Essentially, a co-occurring disorder is when someone has a substance abuse problem in addition to a mental health illness. Most teenagers already feel pressured to try drugs or alcohol, and this pressure can be intensified if they also suffer from a mental health disorder.Because of this, parents of teenagers worry about drastic changes in their child’s behavior. If you are concerned about your child’s well-being, here are the answers to some of the most common questions about teens with co-occurring disorders.
Are Co-Occurring Disorders Common in Teens?
According to the most recent study conducted by the Center for Disease Control (CDC), more than 13 percent of children under the age of 18 have a mental health disorder. Additionally, almost 9 percent of adolescents, between the ages of 12 and 17, have a drug or alcohol abuse disorder. It has been suggested that more than half of American teens with a substance abuse problem also have a diagnosable mental health illness, which could result in a co-occurring disorder.
Some of the most frequently diagnosed co-occurring disorders in teens are depression and substance abuse, and anxiety disorders with substance abuse. While these versions of co-occurring disorders are common, there are several combinations of this disorder, which could put your teen’s mental and physical health at great risk.
How Can I Tell if My Teen Has a Co-Occurring Disorder?
One of the ways you can tell if your teen has a co-occurring disorder is to monitor their actions and emotions. Unfortunately, identifying a co-occurring disorder can be trickier than dealing solely with substance abuse or a mental health issue.
With substance abuse, teens most often exhibit certain actions, such as: a decline in effort at school, abnormal hygiene, eating or sleeping habits, and a disinterest in continuing current relationships.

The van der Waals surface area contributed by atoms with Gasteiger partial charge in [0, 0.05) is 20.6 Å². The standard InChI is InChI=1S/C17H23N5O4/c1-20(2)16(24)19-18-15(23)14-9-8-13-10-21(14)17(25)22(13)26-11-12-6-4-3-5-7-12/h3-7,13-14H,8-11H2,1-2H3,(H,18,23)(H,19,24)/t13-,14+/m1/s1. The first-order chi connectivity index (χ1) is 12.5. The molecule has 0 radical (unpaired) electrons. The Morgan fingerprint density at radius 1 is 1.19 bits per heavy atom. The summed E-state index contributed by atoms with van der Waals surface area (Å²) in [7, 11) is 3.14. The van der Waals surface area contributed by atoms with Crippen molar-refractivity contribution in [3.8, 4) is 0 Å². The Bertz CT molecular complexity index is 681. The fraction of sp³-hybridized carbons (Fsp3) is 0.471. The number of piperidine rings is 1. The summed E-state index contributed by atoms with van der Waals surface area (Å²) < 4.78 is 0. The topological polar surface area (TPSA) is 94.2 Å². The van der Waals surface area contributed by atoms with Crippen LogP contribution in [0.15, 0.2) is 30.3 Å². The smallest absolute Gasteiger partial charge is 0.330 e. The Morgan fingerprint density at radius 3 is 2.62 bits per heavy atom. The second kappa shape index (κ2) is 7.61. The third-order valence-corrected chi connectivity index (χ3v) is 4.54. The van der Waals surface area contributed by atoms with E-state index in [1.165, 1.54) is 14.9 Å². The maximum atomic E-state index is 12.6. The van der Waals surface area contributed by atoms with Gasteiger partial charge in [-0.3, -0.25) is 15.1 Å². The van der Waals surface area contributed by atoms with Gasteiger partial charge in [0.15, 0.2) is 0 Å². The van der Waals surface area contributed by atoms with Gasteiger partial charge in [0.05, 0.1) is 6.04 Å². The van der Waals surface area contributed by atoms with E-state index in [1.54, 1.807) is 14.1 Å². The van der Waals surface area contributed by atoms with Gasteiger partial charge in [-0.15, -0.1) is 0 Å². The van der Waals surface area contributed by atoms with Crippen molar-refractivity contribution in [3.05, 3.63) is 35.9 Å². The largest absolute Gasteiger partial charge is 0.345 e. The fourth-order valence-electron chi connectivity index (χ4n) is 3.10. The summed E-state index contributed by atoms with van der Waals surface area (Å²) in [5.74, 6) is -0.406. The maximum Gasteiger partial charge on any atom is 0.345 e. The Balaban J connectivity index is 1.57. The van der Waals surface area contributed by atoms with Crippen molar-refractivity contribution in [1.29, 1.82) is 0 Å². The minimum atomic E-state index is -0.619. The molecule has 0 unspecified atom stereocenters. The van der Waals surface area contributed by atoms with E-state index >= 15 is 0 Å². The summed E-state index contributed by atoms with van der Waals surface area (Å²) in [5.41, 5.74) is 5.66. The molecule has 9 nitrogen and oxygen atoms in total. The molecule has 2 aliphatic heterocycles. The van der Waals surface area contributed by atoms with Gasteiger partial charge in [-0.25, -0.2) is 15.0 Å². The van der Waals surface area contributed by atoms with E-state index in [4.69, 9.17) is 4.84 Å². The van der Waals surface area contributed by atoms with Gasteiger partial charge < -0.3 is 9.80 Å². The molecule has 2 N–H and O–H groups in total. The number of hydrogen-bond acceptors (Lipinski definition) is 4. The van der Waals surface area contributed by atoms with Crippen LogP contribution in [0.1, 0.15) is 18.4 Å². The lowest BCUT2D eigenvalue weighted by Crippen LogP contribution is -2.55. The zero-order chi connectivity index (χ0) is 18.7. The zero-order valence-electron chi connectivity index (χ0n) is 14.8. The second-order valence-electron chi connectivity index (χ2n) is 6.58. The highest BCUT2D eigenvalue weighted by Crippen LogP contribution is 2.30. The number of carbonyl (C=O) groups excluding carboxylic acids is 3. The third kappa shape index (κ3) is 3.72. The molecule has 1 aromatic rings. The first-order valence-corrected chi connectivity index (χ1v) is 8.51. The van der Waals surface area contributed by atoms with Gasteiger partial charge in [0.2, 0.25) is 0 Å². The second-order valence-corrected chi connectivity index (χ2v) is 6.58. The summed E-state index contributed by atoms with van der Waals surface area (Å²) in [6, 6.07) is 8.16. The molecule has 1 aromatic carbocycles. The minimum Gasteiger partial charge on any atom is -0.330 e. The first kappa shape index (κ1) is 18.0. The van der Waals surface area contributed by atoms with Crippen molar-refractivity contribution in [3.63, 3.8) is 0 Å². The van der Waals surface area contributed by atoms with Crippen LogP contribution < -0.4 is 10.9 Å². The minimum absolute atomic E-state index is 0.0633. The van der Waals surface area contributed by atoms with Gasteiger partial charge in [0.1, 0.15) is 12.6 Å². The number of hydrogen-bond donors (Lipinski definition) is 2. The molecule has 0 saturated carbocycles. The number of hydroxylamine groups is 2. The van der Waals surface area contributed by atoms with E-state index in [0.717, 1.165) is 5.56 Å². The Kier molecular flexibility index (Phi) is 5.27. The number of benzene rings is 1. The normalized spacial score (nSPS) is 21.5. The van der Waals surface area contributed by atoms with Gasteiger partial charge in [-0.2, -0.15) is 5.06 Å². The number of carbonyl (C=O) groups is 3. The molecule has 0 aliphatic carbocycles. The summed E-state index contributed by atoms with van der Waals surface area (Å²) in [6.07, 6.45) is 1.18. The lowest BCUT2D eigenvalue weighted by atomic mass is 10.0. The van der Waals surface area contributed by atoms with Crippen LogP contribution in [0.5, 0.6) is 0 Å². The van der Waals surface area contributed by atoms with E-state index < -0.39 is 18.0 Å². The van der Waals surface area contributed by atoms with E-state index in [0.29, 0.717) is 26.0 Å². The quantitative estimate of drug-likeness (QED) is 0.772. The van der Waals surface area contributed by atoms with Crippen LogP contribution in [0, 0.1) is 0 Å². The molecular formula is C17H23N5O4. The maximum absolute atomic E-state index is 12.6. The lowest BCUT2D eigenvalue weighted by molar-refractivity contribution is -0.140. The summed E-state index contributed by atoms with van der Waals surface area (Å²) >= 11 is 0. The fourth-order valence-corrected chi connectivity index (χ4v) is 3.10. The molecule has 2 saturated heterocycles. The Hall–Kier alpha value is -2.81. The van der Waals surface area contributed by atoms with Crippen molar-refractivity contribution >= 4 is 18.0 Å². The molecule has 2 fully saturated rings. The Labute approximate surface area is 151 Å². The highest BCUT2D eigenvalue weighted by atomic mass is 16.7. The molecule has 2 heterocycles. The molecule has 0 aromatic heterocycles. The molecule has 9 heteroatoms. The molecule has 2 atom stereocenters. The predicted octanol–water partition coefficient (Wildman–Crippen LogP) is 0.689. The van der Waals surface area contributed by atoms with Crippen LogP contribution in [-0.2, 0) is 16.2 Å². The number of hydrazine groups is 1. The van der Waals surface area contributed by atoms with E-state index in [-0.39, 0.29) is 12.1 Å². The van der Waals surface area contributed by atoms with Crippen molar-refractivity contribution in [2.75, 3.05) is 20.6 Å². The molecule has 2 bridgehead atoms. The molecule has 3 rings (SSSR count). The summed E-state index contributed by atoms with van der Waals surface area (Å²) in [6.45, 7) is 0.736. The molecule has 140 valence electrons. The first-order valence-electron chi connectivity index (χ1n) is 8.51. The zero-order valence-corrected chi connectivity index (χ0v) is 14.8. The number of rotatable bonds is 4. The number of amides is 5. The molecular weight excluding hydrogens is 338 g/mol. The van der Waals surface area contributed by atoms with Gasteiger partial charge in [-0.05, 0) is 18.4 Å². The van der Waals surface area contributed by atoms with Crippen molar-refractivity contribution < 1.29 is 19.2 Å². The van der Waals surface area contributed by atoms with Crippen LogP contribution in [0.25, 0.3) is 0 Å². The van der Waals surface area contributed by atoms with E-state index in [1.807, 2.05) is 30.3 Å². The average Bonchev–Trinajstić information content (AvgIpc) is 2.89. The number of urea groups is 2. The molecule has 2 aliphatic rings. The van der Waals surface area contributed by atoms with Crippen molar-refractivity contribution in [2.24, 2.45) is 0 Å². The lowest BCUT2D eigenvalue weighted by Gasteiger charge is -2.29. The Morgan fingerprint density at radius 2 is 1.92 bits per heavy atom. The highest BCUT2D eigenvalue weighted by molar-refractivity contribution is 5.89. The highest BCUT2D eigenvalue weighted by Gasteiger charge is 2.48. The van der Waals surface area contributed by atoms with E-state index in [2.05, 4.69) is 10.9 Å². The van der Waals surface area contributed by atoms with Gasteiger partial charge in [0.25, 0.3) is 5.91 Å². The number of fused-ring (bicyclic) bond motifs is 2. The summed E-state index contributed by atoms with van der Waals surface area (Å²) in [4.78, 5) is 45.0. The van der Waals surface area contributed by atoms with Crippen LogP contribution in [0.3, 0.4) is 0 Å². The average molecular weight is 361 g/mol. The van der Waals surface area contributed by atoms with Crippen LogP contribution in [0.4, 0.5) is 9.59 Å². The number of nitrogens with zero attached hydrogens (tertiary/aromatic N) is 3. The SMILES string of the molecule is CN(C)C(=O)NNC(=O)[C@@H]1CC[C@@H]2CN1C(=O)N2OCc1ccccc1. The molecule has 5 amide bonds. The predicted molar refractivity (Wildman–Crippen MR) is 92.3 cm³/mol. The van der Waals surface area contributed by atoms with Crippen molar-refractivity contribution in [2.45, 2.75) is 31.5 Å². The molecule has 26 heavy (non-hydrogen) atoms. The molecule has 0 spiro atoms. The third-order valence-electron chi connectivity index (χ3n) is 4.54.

Mental health disorders can be more difficult to identify, as the teen could feel reluctant to outwardly share their emotions. If your teen exhibits extreme apathy, drastic changes in their sleeping patterns or an overall loss of energy, they could be clinically depressed.
If you notice that your teen displays these actions or emotions, and you suspect that they are also involved with substance abuse, they could be candidates for a co-occurring disorder diagnosis.
What Can I Do to Help?
By bringing your teen to a team of experienced professionals, they will be able to help determine what your teen may be going through. If your teen does, in fact, have a mental health illness and a substance abuse problem, the proper mental health treatment and substance abuse rehab could help bring them back to a more normal lifestyle. Unfortunately, treating co-occurring disorders can be difficult, so not many institutes offer treatment for this type of disorder.
But here at South Coast Counseling, our professional counselors have the experience and the tools to help those with co-occurring disorders. If you feel like your teen is suffering from a co-occurring disorder, contact us to get them the help they need.